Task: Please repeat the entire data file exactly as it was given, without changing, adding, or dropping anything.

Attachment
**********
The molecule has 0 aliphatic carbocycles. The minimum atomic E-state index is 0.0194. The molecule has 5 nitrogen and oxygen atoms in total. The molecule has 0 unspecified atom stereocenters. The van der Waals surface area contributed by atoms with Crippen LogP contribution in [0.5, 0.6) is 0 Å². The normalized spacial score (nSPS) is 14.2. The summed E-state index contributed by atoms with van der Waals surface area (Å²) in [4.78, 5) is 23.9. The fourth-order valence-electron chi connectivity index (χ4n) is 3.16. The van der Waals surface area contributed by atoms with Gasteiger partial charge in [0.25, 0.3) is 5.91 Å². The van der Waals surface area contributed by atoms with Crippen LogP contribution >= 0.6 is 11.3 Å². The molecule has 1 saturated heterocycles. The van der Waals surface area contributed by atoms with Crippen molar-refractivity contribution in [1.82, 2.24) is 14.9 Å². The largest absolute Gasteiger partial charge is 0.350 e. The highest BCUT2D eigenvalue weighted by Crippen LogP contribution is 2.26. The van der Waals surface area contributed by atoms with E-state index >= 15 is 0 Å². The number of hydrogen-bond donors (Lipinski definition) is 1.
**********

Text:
The molecule has 0 aliphatic carbocycles. The minimum atomic E-state index is 0.0194. The molecule has 5 nitrogen and oxygen atoms in total. The molecule has 0 unspecified atom stereocenters. The van der Waals surface area contributed by atoms with Crippen LogP contribution in [0.5, 0.6) is 0 Å². The normalized spacial score (nSPS) is 14.2. The summed E-state index contributed by atoms with van der Waals surface area (Å²) in [4.78, 5) is 23.9. The fourth-order valence-electron chi connectivity index (χ4n) is 3.16. The van der Waals surface area contributed by atoms with Gasteiger partial charge in [0.25, 0.3) is 5.91 Å². The van der Waals surface area contributed by atoms with Crippen LogP contribution >= 0.6 is 11.3 Å². The molecule has 1 saturated heterocycles. The van der Waals surface area contributed by atoms with Crippen molar-refractivity contribution in [1.82, 2.24) is 14.9 Å². The largest absolute Gasteiger partial charge is 0.350 e. The highest BCUT2D eigenvalue weighted by Crippen LogP contribution is 2.26. The van der Waals surface area contributed by atoms with E-state index >= 15 is 0 Å². The number of hydrogen-bond donors (Lipinski definition) is 1.